Allergies are common in kids, and there’s a prevailing belief that they will outgrow them. While this may be true in some cases, it’s patently false in others. In this article, we’ll take a look at different types of allergy and whether or not aging will affect them for better or worse.
Pollen allergies commonly manifest through hay fever, which has nothing to do with hay or a fever! Rather, it is the explosion of pollen that coincides with the season when farmers are out in the fields baling hay. The clinical name for the sneezing, nasal congestion, coughing, and itchy eyes associated with hay fever is “allergic rhinitis.”
About half of those who suffer with allergic rhinitis report that their symptoms improve with age, but they still experience some seasonal allergy symptoms. Only 20% report that they have a complete remission of symptoms. This remission is most likely to occur among those in their 50s or older. Risk factors such as asthma make it less likely that people will experience a decrease in allergic rhinitis over time.
Many scientists believe that when relief occurs, it is because the body has been exposed over a prolonged period to low levels of pollen in the environment. As a result, it learns to “make peace” with these pollens and stop overreacting to them with irritating allergy symptoms.
Before you get too excited, though, remember that even though allergies may go away for a minority of people, they are, overall, more likely to develop than to disappear as the immune system loses its tolerance for different pollens or is suddenly exposed to new pollens that it overreacts to. (Think of a new tree in your neighbor’s yard that brings a torrent of misery as it pollinates.)
Nearly a third of people are allergic to cats and dogs in the U.S., and cat allergies are twice as prevalent as dog allergies. Contrary to popular opinion, you don’t react to the animal hair but to proteins found in an animal’s saliva, urine, and dead skin flakes (known as pet dander).
You may manifest allergies to a pet right away, but this is not always the case. I had one patient who was an avid animal lover. In fact, she loved animals so much that she had a pet sitting business. After going her whole life without pet allergies, she suddenly became allergic to dogs in adulthood. I treated her with sublingual immunotherapy, and she was able to resume her pet care business. This is a prime example of how pet allergies can develop at any time.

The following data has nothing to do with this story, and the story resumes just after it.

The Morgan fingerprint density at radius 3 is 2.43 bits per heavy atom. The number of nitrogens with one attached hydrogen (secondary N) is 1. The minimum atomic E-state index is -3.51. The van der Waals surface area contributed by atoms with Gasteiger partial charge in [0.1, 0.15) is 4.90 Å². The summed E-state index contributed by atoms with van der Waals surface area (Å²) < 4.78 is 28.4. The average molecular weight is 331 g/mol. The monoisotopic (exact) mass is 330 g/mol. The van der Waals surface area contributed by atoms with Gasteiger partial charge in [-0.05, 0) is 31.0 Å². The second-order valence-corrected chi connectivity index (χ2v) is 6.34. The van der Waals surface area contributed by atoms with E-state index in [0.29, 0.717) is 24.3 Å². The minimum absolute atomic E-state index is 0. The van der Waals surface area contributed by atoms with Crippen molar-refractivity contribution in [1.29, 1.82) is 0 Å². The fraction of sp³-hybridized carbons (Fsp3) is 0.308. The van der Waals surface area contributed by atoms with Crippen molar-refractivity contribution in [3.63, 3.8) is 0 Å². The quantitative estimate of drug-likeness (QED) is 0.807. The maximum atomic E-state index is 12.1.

While it is possible to completely outgrow pet allergies, it is more likely that they will remain in some form (perhaps more severe, perhaps milder).
Food allergies are increasing in children. In fact, the CDC reports that 1 in 13 children has food allergies—the equivalent of approximately two children per school class. The likelihood of a child outgrowing their food allergy depends on the type and severity of the allergy.
Commonly outgrown food allergies: Milk and egg allergies are typical in children, and up to 80 percent of kids outgrow them by the time they are 16.
Food allergies that are not usually outgrown: Allergies to fish, shellfish, peanuts, and tree nuts tend to be more severe and are not usually outgrown.
Consider these statistics from the Mayo Clinic:
- Fish and shellfish allergies: 4% to 5% of children outgrow
- Peanut allergies: 20% of children outgrow
- Tree nut allergies: 14% of children outgrow
Food allergies can manifest with symptoms that range from mild to severe:
- Itchy mouth
- Swollen lips
- Swollen throat (leading to difficulty breathing)
- Runny or stuffed up nose
- Anaphylaxis (a severe, potentially life-threatening reaction that induces low blood pressure, may cause you to faint, quickens the pulse, and constricts the airways so that you have trouble breathing)
A test called a “food challenge” can help people know if they have outgrown their food allergy. With a food challenge, they are exposed to gradually increasing amounts of trigger foods in a controlled setting to determine how their immune system will react. Food challenges are not recommended for those with severe food allergies who are at risk for anaphylaxis.
While most food allergies develop in childhood, some can develop randomly in adulthood. This is most common with peanuts, tree nuts, fish and shellfish.
Relief Through Sublingual Immunotherapy
Just because you don’t outgrow a food allergy doesn’t mean that you’re stuck with it. Medications can bring relief by treating allergy symptoms, but if you’re looking for a long-term fix, consider allergy immunotherapy—the only treatment that has been shown to change the underlying immune response that causes allergies.
Allergy immunotherapy is available through allergy shots or sublingual immunotherapy. At AllergyEasy, we favor sublingual immunotherapy because it is safer than shots and easier to stick with because it can be administered at home. Shots have to be administered at the doctor’s office, but because drops are safer, they can be dosed once-per-day at home, saving you valuable time.
Like shots, sublingual immunotherapy works well for pollen, mold, dust, and pet dander allergies, and it has also been shown to be an effective food allergy treatment.
Whether you’re dealing with an allergy that has been with you since childhood or one that has developed in adulthood, talk to your doctor about sublingual immunotherapy drops for convenient, lasting relief from allergies.